Domain names will be a necessity for certain things. You need to be in control of your business. It’s great to use sites like CJ Commission improve yourself. But you might wake up tomorrow and find that your entire account has been locked
That won’t happen when you have your own domain. Domains are one of your cheapest startup costs. They provide you with a certain amount of authority in your niche.
Having your own website allows you to make all the rules.
While there are tons of domain extensions out there like .info and .tv, etc, I strongly recommend that you try a .com. This is what is most commonly used by your audience.
There are many places to get your domain such as GoDaddy and Namecheap. Domain names can also be provided by a hosting service which we’ll talk about below.
Some domains, such as dot info domains, are less than $2 per year. Others, like the most popular dot com addresses, are only around $11 a year – but even then, you can usually find a monthly coupon code to cut that in half or more.
Hosting is what keeps your site live and online.
My favorite, and the one I use, is Siteground. I have never had an issue with my site being down. I’m also the least technical person that I know. Whenever I have questions (no matter what time of day) they have always been super helpful. I’ve never had an issue that they couldn’t resolve for me within an hour. Even if they had to research something and get back to me.
Other relatively inexpensive hosting options include:
Advertising and traffic
Some marketers never pay for traffic and others only use paid traffic. You can go either route, or a combination of the two. Free traffic can be generated from sites like Twitter, Pinterest, Facebook, etc.
Paid traffic can be found using solo ads, AdWords campaigns, and other avenues. Costs can vary – and you can do things on a small scale (like send a solo ad to a small list) and then grow it over time.
Facebook Ads can be a relatively easy way to get you started. I would recommend no more than $5/day when you’re starting out in order to figure out what works and what doesn’t.
There are tons of tools you’re going to encounter on a regular basis when you’re a new online business owner. In fact, many of the courses you take will make it sound like you won’t succeed unless you buy the tools. Don’t believe the hype.
You’re going to have to be discriminating. Consider what you really need versus what’s a luxury item as you’re starting off on this journey. Keyword tools are a good example of this.
You can pay hundreds of dollars for some top-notch keyword tools. You can also use free keyword tools that get you started. They may not provide as much in-depth detail as the paid ones, but that’s okay – it’s enough to get you rolling.
Two of my favorite, free, keyword-research tools are Google Keyword planner and Ubersuggest.
Email autoresponders are another option. You can use free tools like MailChimp if money’s truly an issue. Drip.com also has a plan that’s free for the first 100 subscribers. Email lists are important, and a free option could get you started without adding to your list of startup costs right away.
If you want to invest in your business, I recommend Kartra. They are a relatively new tool, but I love everything about them so far. It includes an email responder, lead pages, shopping cart, and many other bells and whistles. If you want to give it a shot, they have a $1 trial.
You’re going to want graphics for your website (a minisite package, for example). Those will include the background, header, footer, and even eBook cover graphics if you put out your own info product. I’ve found freelancers on Fiverr who do great work relatively cheaply.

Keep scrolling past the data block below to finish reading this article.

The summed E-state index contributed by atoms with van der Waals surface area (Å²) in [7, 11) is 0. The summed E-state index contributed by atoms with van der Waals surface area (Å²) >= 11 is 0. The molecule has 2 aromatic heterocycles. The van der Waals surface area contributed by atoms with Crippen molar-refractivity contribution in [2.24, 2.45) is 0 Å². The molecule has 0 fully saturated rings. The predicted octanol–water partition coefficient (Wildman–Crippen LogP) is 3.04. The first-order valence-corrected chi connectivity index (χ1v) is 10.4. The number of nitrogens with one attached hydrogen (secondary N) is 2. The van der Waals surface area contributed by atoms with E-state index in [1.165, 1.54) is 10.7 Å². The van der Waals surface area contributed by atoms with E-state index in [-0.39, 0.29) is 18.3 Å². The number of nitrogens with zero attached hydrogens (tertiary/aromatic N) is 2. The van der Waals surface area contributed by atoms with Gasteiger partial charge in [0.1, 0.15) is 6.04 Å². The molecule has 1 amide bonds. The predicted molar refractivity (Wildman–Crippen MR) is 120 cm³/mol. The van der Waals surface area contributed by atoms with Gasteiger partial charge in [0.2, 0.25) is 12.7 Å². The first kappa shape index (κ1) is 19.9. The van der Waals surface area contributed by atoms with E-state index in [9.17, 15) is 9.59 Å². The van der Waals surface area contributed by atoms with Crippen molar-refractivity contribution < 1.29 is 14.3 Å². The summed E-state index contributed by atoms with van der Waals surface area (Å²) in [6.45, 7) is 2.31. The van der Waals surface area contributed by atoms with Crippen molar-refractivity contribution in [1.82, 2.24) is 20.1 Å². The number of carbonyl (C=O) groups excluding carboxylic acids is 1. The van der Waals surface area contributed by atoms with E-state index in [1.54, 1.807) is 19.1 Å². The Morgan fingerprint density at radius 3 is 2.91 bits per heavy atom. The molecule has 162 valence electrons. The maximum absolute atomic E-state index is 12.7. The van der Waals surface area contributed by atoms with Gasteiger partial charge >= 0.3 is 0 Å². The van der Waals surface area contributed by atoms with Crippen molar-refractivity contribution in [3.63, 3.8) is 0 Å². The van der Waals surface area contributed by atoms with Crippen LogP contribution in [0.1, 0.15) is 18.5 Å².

As your business grows, or whenever you encounter something you don’t know how to do, you’ll need funds to outsource to someone else. You might outsource technical tasks – or time-sucking tasks like writing.
Prioritizing Your Spending
There are a million opportunities thrown in the faces of online-business owners. You’ll be told by everyone that you have to have certain courses, tools, and other items.
You have to prioritize what you want to spend money on according to what’s most important – and in what order. For example, you don’t want to spend money on a domain until you know what kind of business you want to operate.
Make a list of items you really think you need and items you want. Then put them in order of importance based on timeliness. At what point on your business journey do you need to have them?
As you educate yourself about creating an online business, you’ll have a better idea of when to invest money. Also, make sure you stick to a budget.
Don’t let experienced marketers, with hard-selling boiler rooms, pressure you into charging up your credit cards or getting into debt. You should save up for what you need and then pay it without having to go into debt to do so.
As you begin profiting, make sure you invest some of those earnings back into your business. You want to keep up the momentum and put your efforts on track to grow your success.
Alternative Options to Help You Move Forward
Partnering with someone is one way you can cut costs and increase your productivity. You need to be careful about who you partner with, though.
Remember when I told you I’m the least technical person that I know? WordPress help was #1 on my list when I was getting started.
Find someone who has complementary skills to what you have. For example, if you can write well, and someone else can handle technical tasks, that might make a great pairing. That way you are not duplicating your efforts or stepping on each other’s toes.
Barter with others to get what you need and want when you’re just getting started. If you see a course that you want, but you don’t have the cash, why not contact the owner and see if they need anything you have to offer?
Can you write? Offer some free pages of content in exchange for a copy. If you can do graphics, provide them with a free mini-site or ecover as an exchange. Don’t be too proud to make an offer to help build your business.
As you start growing your business, remember that speed and satisfaction aren’t the same things. You might find ways of profiting fast, but that doesn’t mean you’re going to be happy with that business model for the long-term. Do what you can to get take care of the startup costs to move on to the business you really want.
Be willing to reevaluate your business model over time, as you start making money and have the means to branch out. Make sure you are do something that will truly make you content.